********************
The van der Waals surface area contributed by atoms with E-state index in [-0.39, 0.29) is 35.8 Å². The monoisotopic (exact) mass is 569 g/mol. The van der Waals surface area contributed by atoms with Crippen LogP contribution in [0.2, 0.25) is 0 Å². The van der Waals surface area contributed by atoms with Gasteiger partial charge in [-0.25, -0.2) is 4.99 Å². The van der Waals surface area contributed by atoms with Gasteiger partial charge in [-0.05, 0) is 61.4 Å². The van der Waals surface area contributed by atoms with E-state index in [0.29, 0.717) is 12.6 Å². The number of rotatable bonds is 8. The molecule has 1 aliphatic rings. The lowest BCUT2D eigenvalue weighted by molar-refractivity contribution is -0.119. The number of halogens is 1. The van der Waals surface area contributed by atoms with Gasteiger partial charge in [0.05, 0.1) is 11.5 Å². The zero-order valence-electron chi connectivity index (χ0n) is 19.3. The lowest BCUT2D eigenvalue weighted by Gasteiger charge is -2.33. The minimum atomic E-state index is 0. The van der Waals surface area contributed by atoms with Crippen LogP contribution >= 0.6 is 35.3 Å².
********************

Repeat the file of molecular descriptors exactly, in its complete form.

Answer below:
The van der Waals surface area contributed by atoms with E-state index in [-0.39, 0.29) is 35.8 Å². The monoisotopic (exact) mass is 569 g/mol. The van der Waals surface area contributed by atoms with Crippen LogP contribution in [0.2, 0.25) is 0 Å². The van der Waals surface area contributed by atoms with Gasteiger partial charge in [-0.25, -0.2) is 4.99 Å². The van der Waals surface area contributed by atoms with Gasteiger partial charge in [-0.05, 0) is 61.4 Å². The van der Waals surface area contributed by atoms with E-state index in [0.29, 0.717) is 12.6 Å². The number of rotatable bonds is 8. The molecule has 1 aliphatic rings. The lowest BCUT2D eigenvalue weighted by molar-refractivity contribution is -0.119. The number of halogens is 1. The van der Waals surface area contributed by atoms with Gasteiger partial charge in [0.05, 0.1) is 11.5 Å². The zero-order valence-electron chi connectivity index (χ0n) is 19.3. The lowest BCUT2D eigenvalue weighted by Gasteiger charge is -2.33. The minimum atomic E-state index is 0. The van der Waals surface area contributed by atoms with Crippen LogP contribution >= 0.6 is 35.3 Å².